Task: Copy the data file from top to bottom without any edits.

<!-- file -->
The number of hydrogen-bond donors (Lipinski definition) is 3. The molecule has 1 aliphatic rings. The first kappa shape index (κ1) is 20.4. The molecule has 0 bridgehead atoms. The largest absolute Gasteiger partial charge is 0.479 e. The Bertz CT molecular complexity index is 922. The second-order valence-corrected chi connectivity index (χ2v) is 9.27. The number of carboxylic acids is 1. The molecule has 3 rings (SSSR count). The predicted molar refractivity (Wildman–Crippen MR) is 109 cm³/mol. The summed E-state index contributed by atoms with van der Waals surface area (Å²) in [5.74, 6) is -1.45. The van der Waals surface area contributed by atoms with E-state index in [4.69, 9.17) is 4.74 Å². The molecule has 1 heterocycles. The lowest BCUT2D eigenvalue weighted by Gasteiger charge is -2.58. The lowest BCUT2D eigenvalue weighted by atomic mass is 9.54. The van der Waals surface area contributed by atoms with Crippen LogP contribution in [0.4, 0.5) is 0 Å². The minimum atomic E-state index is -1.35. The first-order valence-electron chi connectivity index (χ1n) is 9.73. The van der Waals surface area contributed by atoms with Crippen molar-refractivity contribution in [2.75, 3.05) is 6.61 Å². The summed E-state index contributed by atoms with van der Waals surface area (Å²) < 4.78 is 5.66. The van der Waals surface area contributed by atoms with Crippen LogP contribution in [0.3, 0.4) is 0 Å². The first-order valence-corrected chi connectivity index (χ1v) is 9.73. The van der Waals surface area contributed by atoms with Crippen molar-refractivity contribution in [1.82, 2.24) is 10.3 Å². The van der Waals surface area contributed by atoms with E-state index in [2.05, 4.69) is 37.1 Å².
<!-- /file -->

The number of hydrogen-bond donors (Lipinski definition) is 3. The molecule has 1 aliphatic rings. The first kappa shape index (κ1) is 20.4. The molecule has 0 bridgehead atoms. The largest absolute Gasteiger partial charge is 0.479 e. The Bertz CT molecular complexity index is 922. The second-order valence-corrected chi connectivity index (χ2v) is 9.27. The number of carboxylic acids is 1. The molecule has 3 rings (SSSR count). The predicted molar refractivity (Wildman–Crippen MR) is 109 cm³/mol. The summed E-state index contributed by atoms with van der Waals surface area (Å²) in [5.74, 6) is -1.45. The van der Waals surface area contributed by atoms with E-state index in [4.69, 9.17) is 4.74 Å². The molecule has 1 heterocycles. The lowest BCUT2D eigenvalue weighted by Gasteiger charge is -2.58. The lowest BCUT2D eigenvalue weighted by atomic mass is 9.54. The van der Waals surface area contributed by atoms with Crippen LogP contribution in [0.4, 0.5) is 0 Å². The minimum atomic E-state index is -1.35. The first-order valence-electron chi connectivity index (χ1n) is 9.73. The van der Waals surface area contributed by atoms with Crippen molar-refractivity contribution in [2.75, 3.05) is 6.61 Å². The summed E-state index contributed by atoms with van der Waals surface area (Å²) < 4.78 is 5.66. The van der Waals surface area contributed by atoms with Crippen LogP contribution in [0.3, 0.4) is 0 Å². The first-order valence-corrected chi connectivity index (χ1v) is 9.73. The van der Waals surface area contributed by atoms with Crippen molar-refractivity contribution in [1.82, 2.24) is 10.3 Å². The van der Waals surface area contributed by atoms with E-state index in [2.05, 4.69) is 37.1 Å².